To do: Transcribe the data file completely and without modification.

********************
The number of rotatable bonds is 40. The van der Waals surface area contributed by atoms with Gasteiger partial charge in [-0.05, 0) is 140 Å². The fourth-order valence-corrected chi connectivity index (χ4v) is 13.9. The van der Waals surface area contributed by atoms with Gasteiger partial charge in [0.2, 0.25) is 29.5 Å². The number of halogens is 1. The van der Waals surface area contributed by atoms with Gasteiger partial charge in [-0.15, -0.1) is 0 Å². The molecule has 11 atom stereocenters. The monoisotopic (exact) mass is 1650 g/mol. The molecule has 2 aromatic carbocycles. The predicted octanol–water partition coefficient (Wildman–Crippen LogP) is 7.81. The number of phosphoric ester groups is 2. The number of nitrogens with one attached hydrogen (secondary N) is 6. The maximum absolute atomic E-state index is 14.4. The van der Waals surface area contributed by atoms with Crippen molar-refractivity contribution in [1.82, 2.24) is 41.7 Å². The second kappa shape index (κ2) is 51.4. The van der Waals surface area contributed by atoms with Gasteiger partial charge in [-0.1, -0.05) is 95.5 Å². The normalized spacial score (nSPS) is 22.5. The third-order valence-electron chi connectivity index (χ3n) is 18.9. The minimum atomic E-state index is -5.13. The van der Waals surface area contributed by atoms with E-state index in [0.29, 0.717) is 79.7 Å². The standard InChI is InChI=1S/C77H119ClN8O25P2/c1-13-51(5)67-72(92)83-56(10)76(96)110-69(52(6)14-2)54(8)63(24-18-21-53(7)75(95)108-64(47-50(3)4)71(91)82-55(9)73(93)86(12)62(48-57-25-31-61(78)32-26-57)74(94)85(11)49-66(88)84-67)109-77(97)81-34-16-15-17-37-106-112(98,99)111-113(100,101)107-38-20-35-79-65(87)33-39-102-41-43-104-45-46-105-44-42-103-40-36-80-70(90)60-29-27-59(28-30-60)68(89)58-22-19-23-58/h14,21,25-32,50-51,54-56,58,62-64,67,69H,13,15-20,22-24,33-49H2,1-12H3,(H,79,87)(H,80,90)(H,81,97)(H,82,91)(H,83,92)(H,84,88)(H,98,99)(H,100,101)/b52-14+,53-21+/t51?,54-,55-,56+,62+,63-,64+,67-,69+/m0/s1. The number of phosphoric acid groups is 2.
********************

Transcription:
The number of rotatable bonds is 40. The van der Waals surface area contributed by atoms with Gasteiger partial charge in [-0.05, 0) is 140 Å². The fourth-order valence-corrected chi connectivity index (χ4v) is 13.9. The van der Waals surface area contributed by atoms with Gasteiger partial charge in [0.2, 0.25) is 29.5 Å². The number of halogens is 1. The van der Waals surface area contributed by atoms with Gasteiger partial charge in [-0.15, -0.1) is 0 Å². The molecule has 11 atom stereocenters. The monoisotopic (exact) mass is 1650 g/mol. The molecule has 2 aromatic carbocycles. The predicted octanol–water partition coefficient (Wildman–Crippen LogP) is 7.81. The number of phosphoric ester groups is 2. The number of nitrogens with one attached hydrogen (secondary N) is 6. The maximum absolute atomic E-state index is 14.4. The van der Waals surface area contributed by atoms with Crippen molar-refractivity contribution in [1.82, 2.24) is 41.7 Å². The second kappa shape index (κ2) is 51.4. The van der Waals surface area contributed by atoms with Gasteiger partial charge in [-0.1, -0.05) is 95.5 Å². The normalized spacial score (nSPS) is 22.5. The third-order valence-electron chi connectivity index (χ3n) is 18.9. The minimum atomic E-state index is -5.13. The van der Waals surface area contributed by atoms with E-state index in [0.29, 0.717) is 79.7 Å². The standard InChI is InChI=1S/C77H119ClN8O25P2/c1-13-51(5)67-72(92)83-56(10)76(96)110-69(52(6)14-2)54(8)63(24-18-21-53(7)75(95)108-64(47-50(3)4)71(91)82-55(9)73(93)86(12)62(48-57-25-31-61(78)32-26-57)74(94)85(11)49-66(88)84-67)109-77(97)81-34-16-15-17-37-106-112(98,99)111-113(100,101)107-38-20-35-79-65(87)33-39-102-41-43-104-45-46-105-44-42-103-40-36-80-70(90)60-29-27-59(28-30-60)68(89)58-22-19-23-58/h14,21,25-32,50-51,54-56,58,62-64,67,69H,13,15-20,22-24,33-49H2,1-12H3,(H,79,87)(H,80,90)(H,81,97)(H,82,91)(H,83,92)(H,84,88)(H,98,99)(H,100,101)/b52-14+,53-21+/t51?,54-,55-,56+,62+,63-,64+,67-,69+/m0/s1. The number of phosphoric acid groups is 2.